Dutch newspaper De Volkskrant publishes a gradually expanding series on postwar pop culture in the Netherlands. The paper describes the history in 100 objects, focussing on utensils, decorative items, sports equipment, clothing and art objects too. Art journalist Mark Moorman wrote a piece on the wooden sphere featuring lizards that Escher had carved from beech wood in 1949. We have translated it for our readers from abroad.
The sphere measures 14 centimeters in diameter. The rich oeuvre of graphic artist M.C. Escher features only three of them: one with fish, one with human figures and one with lizards (see photo). It is a magnificent object, but definitely not one intended to be used as a stress ball.
With it, Escher solved a problem he was struggling with on a flat surface. On the first sphere, the one with the fish, he wrote:
‘If one turns this sphere round in one’s hands, fish after fish appears in an endless succession. Though limited in numbers, they symbolise the idea of limitlessness in a manner that cannot be achieved with a flat surface.’
Infinity, then, and nothing less. ‘To infinity and beyond!‘, as Buzz Lightyear would say.
Escher is not usually included in a list of the greats of Dutch art history. He is not mentioned in the same breath as the ‘Great Three’ (Rembrandt, Vermeer and Van Gogh). Yet in recent years, Maurits Cornelis Escher (1898-1972) has become one of the best-known Dutch artists around the globe. In 2011, nearly 40 years after his death, 573,000 people visited an exhibition in Rio de Janeiro, making it the busiest one that year. Worldwide. This is not just due to the Brazilian preoccupation with infinity; in 2015-2016 half a million Italians visited an Escher exhibition that travelled from Rome to Bologna and Milan.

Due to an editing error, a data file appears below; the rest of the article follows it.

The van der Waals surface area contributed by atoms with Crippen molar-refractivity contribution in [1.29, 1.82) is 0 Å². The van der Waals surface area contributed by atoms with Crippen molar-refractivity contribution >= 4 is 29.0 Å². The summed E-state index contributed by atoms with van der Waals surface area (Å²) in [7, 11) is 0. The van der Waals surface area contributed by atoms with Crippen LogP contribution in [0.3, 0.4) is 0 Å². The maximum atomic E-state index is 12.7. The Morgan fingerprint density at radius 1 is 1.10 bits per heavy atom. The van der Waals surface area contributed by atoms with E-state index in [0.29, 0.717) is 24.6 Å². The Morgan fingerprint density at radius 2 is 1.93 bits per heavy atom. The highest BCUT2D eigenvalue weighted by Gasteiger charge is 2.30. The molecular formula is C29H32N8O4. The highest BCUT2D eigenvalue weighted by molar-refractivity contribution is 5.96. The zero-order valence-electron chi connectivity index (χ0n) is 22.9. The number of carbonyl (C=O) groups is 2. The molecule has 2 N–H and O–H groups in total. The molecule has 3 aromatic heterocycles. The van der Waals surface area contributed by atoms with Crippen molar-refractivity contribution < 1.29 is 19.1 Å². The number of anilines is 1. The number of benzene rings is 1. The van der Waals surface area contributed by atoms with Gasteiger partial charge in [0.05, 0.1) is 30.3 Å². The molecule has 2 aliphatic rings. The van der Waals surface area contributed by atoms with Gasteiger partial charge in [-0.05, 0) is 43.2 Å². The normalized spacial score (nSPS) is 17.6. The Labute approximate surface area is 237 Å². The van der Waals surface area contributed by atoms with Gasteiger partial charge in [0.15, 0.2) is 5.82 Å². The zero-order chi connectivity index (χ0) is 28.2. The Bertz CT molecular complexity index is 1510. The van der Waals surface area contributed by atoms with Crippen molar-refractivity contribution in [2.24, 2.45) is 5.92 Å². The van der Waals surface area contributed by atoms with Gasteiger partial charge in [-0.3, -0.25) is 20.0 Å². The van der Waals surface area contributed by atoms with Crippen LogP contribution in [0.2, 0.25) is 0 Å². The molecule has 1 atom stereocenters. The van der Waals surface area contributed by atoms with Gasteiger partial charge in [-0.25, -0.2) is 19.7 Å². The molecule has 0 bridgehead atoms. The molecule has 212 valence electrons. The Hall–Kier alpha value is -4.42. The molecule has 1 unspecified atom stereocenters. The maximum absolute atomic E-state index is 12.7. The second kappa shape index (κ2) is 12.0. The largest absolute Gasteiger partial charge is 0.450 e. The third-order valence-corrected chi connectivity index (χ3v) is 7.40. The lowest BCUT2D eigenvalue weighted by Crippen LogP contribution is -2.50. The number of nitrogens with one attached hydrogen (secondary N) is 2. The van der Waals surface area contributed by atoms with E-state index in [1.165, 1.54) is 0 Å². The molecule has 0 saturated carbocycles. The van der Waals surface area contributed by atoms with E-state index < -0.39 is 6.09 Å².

It may well be that more people have gazed endlessly at his dazzling woodcut Relativity (1953) than at Girl with a Pearl Earring or The Night Watch. The title might not be familiar to you, but the picture (a labyrinthine staircase where gravity has lost its meaning) certainly will be, even if you have only seen it on a wall at your high school, where it mysteriously managed to sum up your feelings about having to endure a double lesson of German.
It is a fact that this is the only Dutch artwork that can be found as a rap by M.C. (here: master of ceremonies) Escher in an American animation series by Seth McFarlane: ‘Going up the stairs and going down the stairs and going up the sideways stairs!‘ It is also the only Dutch artwork to feature in the popular Night at the Museum trilogy, in which Ben Stiller gets caught up in this mind-boggling staircase during a chase.
Escher may have lived in Baarn for the greater part of his life, but his pre-war travels were decisive when it came to the direction his career would take. His first visit to the Alhambra in Granada in 1922 would be a watershed moment in this regard. The tessellation of a 14th-century Moorish mosaic would be a lifelong source of inspiration for Escher, which would put him in a milieu populated by several great minds. Although his name was only featured in the title, Escher found himself part of one of the most unlikely bestsellers of the 1980s, Gödel, Escher, Bach, by the physicist Douglas Hofstadter, by far the most sold book on the Gödel’s incompleteness theorems.
Curator Dunja Nadjézjda Hak for Escher in The Palace in The Hague, which has two spheres in its collection, notices that people are surprised by Escher’s spatial works. ‘It is remarkably clever. Like playing chess in four dimensions.’
As endlessly fascinating as Escher’s work may be, the brilliant artist himself was constantly haunted by doubt:
‘Every time something is said about my work I get this funny feeling: a kind of gawky sense of pride and joy, mixed with fear of its value or its importance being overrated.’